To be in an old age better men and women, more unselfish, more broadminded, more genial and tolerant, that is what we are for. It is a soul factory, and it is turning out a bad article. But Hullo!" he burst into his infectious laugh. "Here I am delivering my lecture in the street. Force of habit, you see. My son says that if you press the third button of my waistcoat I automatically deliver a lecture. But here is the good Bolsover to your rescue."

The worthy grocer had caught sight of them through the window and came bustling out, untying his white apron.

"Good evening, all! I won't have you waiting in the cold. Besides, there's the clock, and time's up. It does not do to keep them waiting. Punctuality for all that's my motto and theirs. My lads will shut up the shop. This way, and mind the sugar-barrel."

They threaded their way amid boxes of dried fruits and piles of cheese, finally passing between two great casks which hardly left room for the grocer's portly form. A narrow door beyond opened into the residential part of the establishment. Ascending the narrow stair, Bolsover threw open a door and the visitors found themselves in a considerable room in which a number of people were seated round a large table. There was Mrs. Bolsover herself, large, cheerful and buxom like her husband. Three daughters were all of the same pleasing type. There was an elderly woman who seemed to be some relation, and two other colourless females who were described as neighbours and Spiritualists. The only other man was a little grey-headed fellow with a pleasant face and quick, twinkling eyes, who sat at a harmonium in the corner.

"Mr. Smiley, our musician," said Bolsover. "I don't know what we could do without Mr. Smiley. It's vibrations, you know. Mr. Mailey could tell you about that. Ladies, you know Mr. Mailey, our very good friend. And these are the two inquirers -- Miss Challenger and Mr. Malone." The Bolsover family all smiled genially, but the nondescript elderly person rose to her feet and surveyed them with an austere face.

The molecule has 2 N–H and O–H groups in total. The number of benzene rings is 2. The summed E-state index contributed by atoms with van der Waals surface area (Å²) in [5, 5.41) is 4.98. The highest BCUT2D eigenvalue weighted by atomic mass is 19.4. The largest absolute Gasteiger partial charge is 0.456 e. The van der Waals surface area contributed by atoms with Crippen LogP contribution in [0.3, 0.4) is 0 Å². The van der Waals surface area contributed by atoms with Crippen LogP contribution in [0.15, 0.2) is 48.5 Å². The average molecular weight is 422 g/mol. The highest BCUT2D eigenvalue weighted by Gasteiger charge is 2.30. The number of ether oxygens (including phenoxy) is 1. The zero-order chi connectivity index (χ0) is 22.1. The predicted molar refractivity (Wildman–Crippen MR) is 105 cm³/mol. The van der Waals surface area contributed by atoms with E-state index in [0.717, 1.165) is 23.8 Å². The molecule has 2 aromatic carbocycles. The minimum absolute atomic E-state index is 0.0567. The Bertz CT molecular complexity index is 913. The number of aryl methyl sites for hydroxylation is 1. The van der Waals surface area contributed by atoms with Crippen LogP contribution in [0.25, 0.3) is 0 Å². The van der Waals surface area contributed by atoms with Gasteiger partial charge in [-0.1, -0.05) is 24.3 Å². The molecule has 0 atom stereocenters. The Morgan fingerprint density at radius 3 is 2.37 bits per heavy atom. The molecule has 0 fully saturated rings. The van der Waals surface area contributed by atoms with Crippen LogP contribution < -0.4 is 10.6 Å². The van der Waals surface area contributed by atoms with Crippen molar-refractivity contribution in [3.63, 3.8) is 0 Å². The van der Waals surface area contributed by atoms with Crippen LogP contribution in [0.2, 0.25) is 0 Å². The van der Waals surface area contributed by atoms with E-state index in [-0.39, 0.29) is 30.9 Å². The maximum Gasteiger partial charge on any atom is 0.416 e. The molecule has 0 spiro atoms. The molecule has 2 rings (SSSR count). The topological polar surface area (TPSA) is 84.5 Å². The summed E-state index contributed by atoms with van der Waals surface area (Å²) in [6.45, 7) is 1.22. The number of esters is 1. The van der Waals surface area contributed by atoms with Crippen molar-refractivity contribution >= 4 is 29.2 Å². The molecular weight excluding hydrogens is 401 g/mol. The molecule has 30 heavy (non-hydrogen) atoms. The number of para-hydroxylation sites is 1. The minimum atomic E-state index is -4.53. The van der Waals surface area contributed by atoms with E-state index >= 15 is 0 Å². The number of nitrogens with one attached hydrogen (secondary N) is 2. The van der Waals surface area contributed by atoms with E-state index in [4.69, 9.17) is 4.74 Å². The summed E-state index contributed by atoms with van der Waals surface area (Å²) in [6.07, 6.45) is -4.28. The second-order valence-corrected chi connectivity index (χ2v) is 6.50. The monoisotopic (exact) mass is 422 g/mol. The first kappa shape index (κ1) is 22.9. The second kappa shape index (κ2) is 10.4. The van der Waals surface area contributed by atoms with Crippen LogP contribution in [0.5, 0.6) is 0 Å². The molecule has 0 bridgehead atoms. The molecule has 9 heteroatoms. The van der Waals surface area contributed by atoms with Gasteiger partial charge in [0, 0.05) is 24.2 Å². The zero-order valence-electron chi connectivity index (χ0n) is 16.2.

"You're very welcome here, you two strangers," she said. "But we would say to you that we want outward reverence. We respect the shining ones and we will not have them insulted."

"I assure you we are very earnest and fairminded," said Malone.

"We've had our lesson. We haven't forgotten the Meadows' affair, Mr. Bolsover."

"No, no, Mrs. Seldon. That won't happen again. We were rather upset over that," Bolsover added, turning to the visitors. "That man came here as our guest, and when the lights were out he poked the other sitters with his finger so as to make them think it was a spirit hand. Then he wrote the whole thing up as an exposure in the public Press, when the only fraudulent thing present had been himself."

Malone was honestly shocked. "I can assure you we are incapable of such conduct."

The old lady sat down, but still regarded them with a suspicious eye. Bolsover bustled about and got things ready.

"You sit here" Mr. Mailey. Mr. Malone, will you sit between my wife and my daughter? Where would the young lady like to sit?""

Enid was feeling rather nervous. "I think," said she, "that I would like to sit next to Mr. Malone."

Bolsover chuckled and winked at his wife.

"Quite so. Most natural, I am sure." They all settled into their places. Mr. Bolsover had switched off the electric light, but a candle burned in the middle of the table. Malone thought what a picture it would have made for a Rembrandt. Deep shadows draped it in, but the yellow light flickered upon the circle of faces -- the strong, homely, heavy features of Bolsover, the solid line of his family circle, the sharp, austere countenance of Mrs. Seldon, the earnest eyes and yellow beard of Mailey, the worn, tired faces of the two Spiritualist women, and finally the firm, noble profile of the girl who sat beside him. The whole world had suddenly narrowed down to that one little group, so intensely concentrated upon its own purpose.

On the table there was scattered a curious collection of objects, which had all the same appearance of tools which had long been used.

The Land of Mist Page 20

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